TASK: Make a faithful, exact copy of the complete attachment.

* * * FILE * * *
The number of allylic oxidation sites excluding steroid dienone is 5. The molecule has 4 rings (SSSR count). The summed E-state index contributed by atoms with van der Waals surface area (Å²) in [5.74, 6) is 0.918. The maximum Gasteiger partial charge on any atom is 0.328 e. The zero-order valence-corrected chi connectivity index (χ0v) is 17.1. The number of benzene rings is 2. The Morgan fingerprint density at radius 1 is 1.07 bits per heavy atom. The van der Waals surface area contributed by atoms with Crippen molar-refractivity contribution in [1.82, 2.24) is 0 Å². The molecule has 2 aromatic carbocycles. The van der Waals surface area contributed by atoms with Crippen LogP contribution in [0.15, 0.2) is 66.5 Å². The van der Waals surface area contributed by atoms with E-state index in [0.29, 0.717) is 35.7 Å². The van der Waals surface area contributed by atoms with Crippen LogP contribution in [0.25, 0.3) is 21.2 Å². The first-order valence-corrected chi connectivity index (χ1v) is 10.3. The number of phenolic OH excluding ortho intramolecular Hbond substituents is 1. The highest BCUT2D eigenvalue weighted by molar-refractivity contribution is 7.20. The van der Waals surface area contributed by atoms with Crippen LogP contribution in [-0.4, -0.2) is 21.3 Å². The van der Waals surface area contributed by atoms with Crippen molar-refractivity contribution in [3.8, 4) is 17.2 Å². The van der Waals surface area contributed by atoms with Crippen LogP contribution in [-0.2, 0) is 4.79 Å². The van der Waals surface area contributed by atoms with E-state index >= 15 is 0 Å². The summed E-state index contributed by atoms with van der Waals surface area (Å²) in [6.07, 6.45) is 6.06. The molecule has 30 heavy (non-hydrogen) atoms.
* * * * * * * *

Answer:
The number of allylic oxidation sites excluding steroid dienone is 5. The molecule has 4 rings (SSSR count). The summed E-state index contributed by atoms with van der Waals surface area (Å²) in [5.74, 6) is 0.918. The maximum Gasteiger partial charge on any atom is 0.328 e. The zero-order valence-corrected chi connectivity index (χ0v) is 17.1. The number of benzene rings is 2. The Morgan fingerprint density at radius 1 is 1.07 bits per heavy atom. The van der Waals surface area contributed by atoms with Crippen molar-refractivity contribution in [1.82, 2.24) is 0 Å². The molecule has 2 aromatic carbocycles. The van der Waals surface area contributed by atoms with Crippen LogP contribution in [0.15, 0.2) is 66.5 Å². The van der Waals surface area contributed by atoms with E-state index in [0.29, 0.717) is 35.7 Å². The van der Waals surface area contributed by atoms with Crippen LogP contribution in [0.25, 0.3) is 21.2 Å². The first-order valence-corrected chi connectivity index (χ1v) is 10.3. The number of phenolic OH excluding ortho intramolecular Hbond substituents is 1. The highest BCUT2D eigenvalue weighted by molar-refractivity contribution is 7.20. The van der Waals surface area contributed by atoms with Crippen LogP contribution in [-0.4, -0.2) is 21.3 Å². The van der Waals surface area contributed by atoms with Crippen molar-refractivity contribution in [3.8, 4) is 17.2 Å². The van der Waals surface area contributed by atoms with Crippen LogP contribution in [-0.2, 0) is 4.79 Å². The van der Waals surface area contributed by atoms with E-state index >= 15 is 0 Å². The summed E-state index contributed by atoms with van der Waals surface area (Å²) in [6.07, 6.45) is 6.06. The molecule has 30 heavy (non-hydrogen) atoms.